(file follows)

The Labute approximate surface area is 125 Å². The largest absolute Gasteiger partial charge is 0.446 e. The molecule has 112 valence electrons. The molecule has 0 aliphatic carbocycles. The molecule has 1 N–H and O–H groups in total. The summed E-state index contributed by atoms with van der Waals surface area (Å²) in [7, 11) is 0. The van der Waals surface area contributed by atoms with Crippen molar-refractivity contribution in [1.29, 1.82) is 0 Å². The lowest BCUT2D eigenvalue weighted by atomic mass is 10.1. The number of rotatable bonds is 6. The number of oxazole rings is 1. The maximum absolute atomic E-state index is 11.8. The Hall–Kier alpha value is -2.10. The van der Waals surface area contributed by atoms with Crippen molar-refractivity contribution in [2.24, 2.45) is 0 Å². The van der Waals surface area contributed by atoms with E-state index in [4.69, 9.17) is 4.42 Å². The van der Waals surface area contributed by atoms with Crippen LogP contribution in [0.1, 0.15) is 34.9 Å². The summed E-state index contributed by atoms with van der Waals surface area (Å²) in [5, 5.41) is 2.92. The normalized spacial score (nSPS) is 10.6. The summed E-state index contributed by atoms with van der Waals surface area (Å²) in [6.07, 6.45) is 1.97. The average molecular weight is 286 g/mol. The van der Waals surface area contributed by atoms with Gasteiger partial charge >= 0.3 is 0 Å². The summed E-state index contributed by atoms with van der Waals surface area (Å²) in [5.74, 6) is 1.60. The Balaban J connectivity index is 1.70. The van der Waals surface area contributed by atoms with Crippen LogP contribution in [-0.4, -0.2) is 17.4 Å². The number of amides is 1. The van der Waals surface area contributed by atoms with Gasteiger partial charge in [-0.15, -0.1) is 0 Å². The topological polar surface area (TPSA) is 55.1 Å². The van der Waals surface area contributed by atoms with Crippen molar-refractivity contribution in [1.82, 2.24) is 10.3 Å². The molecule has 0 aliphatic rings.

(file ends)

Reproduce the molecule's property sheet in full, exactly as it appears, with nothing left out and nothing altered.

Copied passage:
The Labute approximate surface area is 125 Å². The largest absolute Gasteiger partial charge is 0.446 e. The molecule has 112 valence electrons. The molecule has 0 aliphatic carbocycles. The molecule has 1 N–H and O–H groups in total. The summed E-state index contributed by atoms with van der Waals surface area (Å²) in [7, 11) is 0. The van der Waals surface area contributed by atoms with Crippen molar-refractivity contribution in [1.29, 1.82) is 0 Å². The lowest BCUT2D eigenvalue weighted by atomic mass is 10.1. The number of rotatable bonds is 6. The number of oxazole rings is 1. The maximum absolute atomic E-state index is 11.8. The Hall–Kier alpha value is -2.10. The van der Waals surface area contributed by atoms with Crippen molar-refractivity contribution in [2.24, 2.45) is 0 Å². The van der Waals surface area contributed by atoms with E-state index in [4.69, 9.17) is 4.42 Å². The van der Waals surface area contributed by atoms with Crippen LogP contribution in [0.1, 0.15) is 34.9 Å². The summed E-state index contributed by atoms with van der Waals surface area (Å²) in [5, 5.41) is 2.92. The normalized spacial score (nSPS) is 10.6. The summed E-state index contributed by atoms with van der Waals surface area (Å²) in [6.07, 6.45) is 1.97. The average molecular weight is 286 g/mol. The van der Waals surface area contributed by atoms with Gasteiger partial charge >= 0.3 is 0 Å². The summed E-state index contributed by atoms with van der Waals surface area (Å²) in [5.74, 6) is 1.60. The Balaban J connectivity index is 1.70. The van der Waals surface area contributed by atoms with Crippen LogP contribution in [-0.4, -0.2) is 17.4 Å². The number of amides is 1. The van der Waals surface area contributed by atoms with Gasteiger partial charge in [-0.15, -0.1) is 0 Å². The topological polar surface area (TPSA) is 55.1 Å². The van der Waals surface area contributed by atoms with Crippen molar-refractivity contribution in [1.82, 2.24) is 10.3 Å². The molecule has 0 aliphatic rings.